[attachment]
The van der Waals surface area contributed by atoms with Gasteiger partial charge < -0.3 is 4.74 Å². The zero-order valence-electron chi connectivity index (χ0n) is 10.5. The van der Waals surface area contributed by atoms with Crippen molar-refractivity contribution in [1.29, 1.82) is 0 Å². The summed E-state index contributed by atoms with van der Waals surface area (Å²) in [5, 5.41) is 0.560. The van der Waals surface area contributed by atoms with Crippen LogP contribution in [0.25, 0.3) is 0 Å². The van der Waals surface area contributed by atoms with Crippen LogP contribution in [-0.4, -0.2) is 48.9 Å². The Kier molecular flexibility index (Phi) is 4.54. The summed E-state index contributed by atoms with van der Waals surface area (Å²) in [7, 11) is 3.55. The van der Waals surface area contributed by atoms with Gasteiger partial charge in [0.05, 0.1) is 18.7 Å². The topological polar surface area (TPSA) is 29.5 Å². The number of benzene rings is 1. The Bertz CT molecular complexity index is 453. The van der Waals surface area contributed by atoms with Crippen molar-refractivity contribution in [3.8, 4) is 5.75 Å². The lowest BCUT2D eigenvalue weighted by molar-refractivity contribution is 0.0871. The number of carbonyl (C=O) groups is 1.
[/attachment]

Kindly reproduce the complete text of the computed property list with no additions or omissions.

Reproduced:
The van der Waals surface area contributed by atoms with Gasteiger partial charge < -0.3 is 4.74 Å². The zero-order valence-electron chi connectivity index (χ0n) is 10.5. The van der Waals surface area contributed by atoms with Crippen molar-refractivity contribution in [1.29, 1.82) is 0 Å². The summed E-state index contributed by atoms with van der Waals surface area (Å²) in [5, 5.41) is 0.560. The van der Waals surface area contributed by atoms with Crippen LogP contribution in [0.25, 0.3) is 0 Å². The van der Waals surface area contributed by atoms with Crippen LogP contribution in [-0.4, -0.2) is 48.9 Å². The Kier molecular flexibility index (Phi) is 4.54. The summed E-state index contributed by atoms with van der Waals surface area (Å²) in [7, 11) is 3.55. The van der Waals surface area contributed by atoms with Gasteiger partial charge in [0.05, 0.1) is 18.7 Å². The topological polar surface area (TPSA) is 29.5 Å². The number of benzene rings is 1. The Bertz CT molecular complexity index is 453. The van der Waals surface area contributed by atoms with Crippen molar-refractivity contribution in [3.8, 4) is 5.75 Å². The lowest BCUT2D eigenvalue weighted by molar-refractivity contribution is 0.0871. The number of carbonyl (C=O) groups is 1.